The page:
Peter Thoman is a PhD student in computer science who was too busy to play Dark Souls on consoles last year.
A lifelong gamer, he imported Dark Souls spiritual predecessor, Demon's Souls, in 2009, and was impressed with the world that From Software had created. He'd been following the progress of Dark Souls' PC port and planning to make up for lost time when it shipped this month on his preferred platform.
A few months ago, he was shocked to read an interview claiming that the PC port's resolution would be locked at 1024 x 720 at a frame rate of 30 frames per second, which was identical to the console versions, which had notorious frame rate problems. Many like Thoman had looked to the PC version to overcome the consoles' shortcoming.
"Back then I actually couldn't believe that the resolution would truly be locked in a modern 3D PC game, and was pretty adamant about it in discussions," he told Polygon.
Knowing he'd be able to see the game "unshackled from the technical limitations of the current consoles" had made the wait bearable, but now that was in doubt. When he learned the truth, he decided to see if he could do what the PC version wouldn't.
"So in the end, you might call it a result of my stubbornness."
"When it was truly and finally confirmed a week or so ago, I was quite disappointed," he said. "At first I even thought about canceling my pre-order, but in the end I decided to put my effort where my mouth was and try to fix it ASAP. So in the end, you might call it a result of my stubbornness."
About a week ago, he began to think about how the resolution might have been locked and how he might go about circumventing the limitation. He hypothesized that the game would use the DirectX 9 application programming interface (API). If he could insert something that intercepted the call between the game and the API, he might be able to override the resolution limiter.
So without access to the game, Thoman began to experiment with other games that used the same DirectX 9 API. He created a logging framework that tracked DirectX operations, and made adjustments to the resolution based on entries in the log's output.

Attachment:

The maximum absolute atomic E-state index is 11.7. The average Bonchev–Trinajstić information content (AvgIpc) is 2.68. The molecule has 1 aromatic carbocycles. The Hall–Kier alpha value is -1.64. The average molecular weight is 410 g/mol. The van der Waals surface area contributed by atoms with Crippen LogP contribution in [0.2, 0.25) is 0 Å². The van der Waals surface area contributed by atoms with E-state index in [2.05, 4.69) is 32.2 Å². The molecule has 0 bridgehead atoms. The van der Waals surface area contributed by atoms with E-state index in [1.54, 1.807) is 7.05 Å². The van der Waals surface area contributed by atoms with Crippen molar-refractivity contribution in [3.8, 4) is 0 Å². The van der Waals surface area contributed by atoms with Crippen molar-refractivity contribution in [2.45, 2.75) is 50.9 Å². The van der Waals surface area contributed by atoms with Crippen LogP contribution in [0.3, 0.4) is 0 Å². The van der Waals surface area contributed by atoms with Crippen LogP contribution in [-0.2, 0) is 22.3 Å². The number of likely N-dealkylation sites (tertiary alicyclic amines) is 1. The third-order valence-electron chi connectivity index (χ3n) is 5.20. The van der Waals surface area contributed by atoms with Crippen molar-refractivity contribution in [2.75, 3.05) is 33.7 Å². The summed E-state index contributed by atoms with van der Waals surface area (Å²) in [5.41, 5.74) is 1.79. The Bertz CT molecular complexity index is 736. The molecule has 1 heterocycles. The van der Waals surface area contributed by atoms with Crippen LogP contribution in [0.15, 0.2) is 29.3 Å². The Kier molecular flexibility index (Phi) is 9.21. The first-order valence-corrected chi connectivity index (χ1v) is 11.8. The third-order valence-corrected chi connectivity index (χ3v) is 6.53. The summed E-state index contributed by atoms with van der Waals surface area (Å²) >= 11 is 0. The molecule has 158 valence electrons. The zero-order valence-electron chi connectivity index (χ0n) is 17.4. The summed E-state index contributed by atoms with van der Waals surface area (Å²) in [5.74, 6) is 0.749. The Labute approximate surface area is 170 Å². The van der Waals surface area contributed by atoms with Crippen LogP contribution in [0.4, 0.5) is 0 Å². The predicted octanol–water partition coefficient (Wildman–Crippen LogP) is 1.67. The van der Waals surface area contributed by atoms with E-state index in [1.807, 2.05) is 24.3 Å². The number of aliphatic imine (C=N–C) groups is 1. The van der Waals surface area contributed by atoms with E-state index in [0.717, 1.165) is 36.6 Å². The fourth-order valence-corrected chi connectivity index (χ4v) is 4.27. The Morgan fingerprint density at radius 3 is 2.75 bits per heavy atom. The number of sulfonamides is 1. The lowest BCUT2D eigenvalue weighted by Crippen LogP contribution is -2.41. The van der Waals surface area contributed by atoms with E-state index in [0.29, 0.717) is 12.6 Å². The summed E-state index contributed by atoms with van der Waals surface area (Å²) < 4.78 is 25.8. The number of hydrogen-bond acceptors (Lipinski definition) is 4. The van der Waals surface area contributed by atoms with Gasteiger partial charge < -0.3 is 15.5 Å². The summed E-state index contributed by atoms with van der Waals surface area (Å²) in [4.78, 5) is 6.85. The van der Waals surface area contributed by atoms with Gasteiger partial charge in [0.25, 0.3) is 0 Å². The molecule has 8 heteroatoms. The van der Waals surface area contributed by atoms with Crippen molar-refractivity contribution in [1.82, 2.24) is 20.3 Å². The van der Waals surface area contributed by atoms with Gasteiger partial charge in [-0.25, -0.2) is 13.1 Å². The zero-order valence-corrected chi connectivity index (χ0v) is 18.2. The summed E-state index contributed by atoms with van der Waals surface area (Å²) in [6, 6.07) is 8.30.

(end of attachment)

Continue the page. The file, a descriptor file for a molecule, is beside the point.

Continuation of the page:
When he got his copy of Dark Souls, he put his experiments to the test. He played the game for about a minute, and opened the 100 MB log file that his framework had created. Thoman found parameters referencing the 1024 x 720 resolution, tweaked them, and routed them through his framework instead.
And it worked.
When he was satisfied that he had a stable release, he took to NeoGAF. He's been a member of the NeoGAF community since 2006, where he's known as "Durante," and had released similar, but less popular, tweaks there before. To Thoman, NeoGAF was a "natural choice."
"I feel like it's a place that distinguishes itself from other gaming sites on the web by how it bridges many different kinds of gaming — all consoles and PC, AAA and niche — and by the fact that many people in the industry read it or even participate in the discussion," he said.
The response was immediate, overwhelming, and nearly all positive.
The response was immediate, overwhelming, and nearly all positive. He's received dozens of emails, and hundreds of comments on his blog and the NeoGAF thread where he's released the original patch and subsequent updates. NeoGAF users have even started a thread called "Dark Souls: Prepare to Die Edition |OT| Durante Does In 23 Minutes What From Can't" where they've collected screenshots of the graphical upgrades and praise for the mod and its creator.
The only drawback has been of the RTFM variety.
"The only negative part concerning feedback is that many people report problems that are already covered in the documentation (the README.txt file). It would make my job much easier if everyone read that first," he said.
Thoman's work on Dark Souls is not done. He still plans to tweak the depth of field effects, which are still rendered at the original resolution and appear blurry, and to fold some community feedback into future releases, like hiding the mouse cursor during gameplay.
He credits much of his learning to the open nature of the platforms he's worked on, and he's an advocate for keeping platforms open for the benefit of all.
"With much of computing — think iPhones, consoles, the 'cloud' or even Microsoft with Windows RT — moving further and further away from user control, things like fans improving on games become impossible. Just a few weeks ago, many years after its release, the final fan-made restoration patch for Knights of the Old Republic 2 was released. This kind of preservation of and even improvement upon classics is only possible on open platforms, and I think it would be a shame to lose it for dubious improvements in convenience."
Those aren't empty words. After he completes his mods, Thoman plans to share what he's learned by releasing his source code to help other modders learn the craft and improve the games they want to play.
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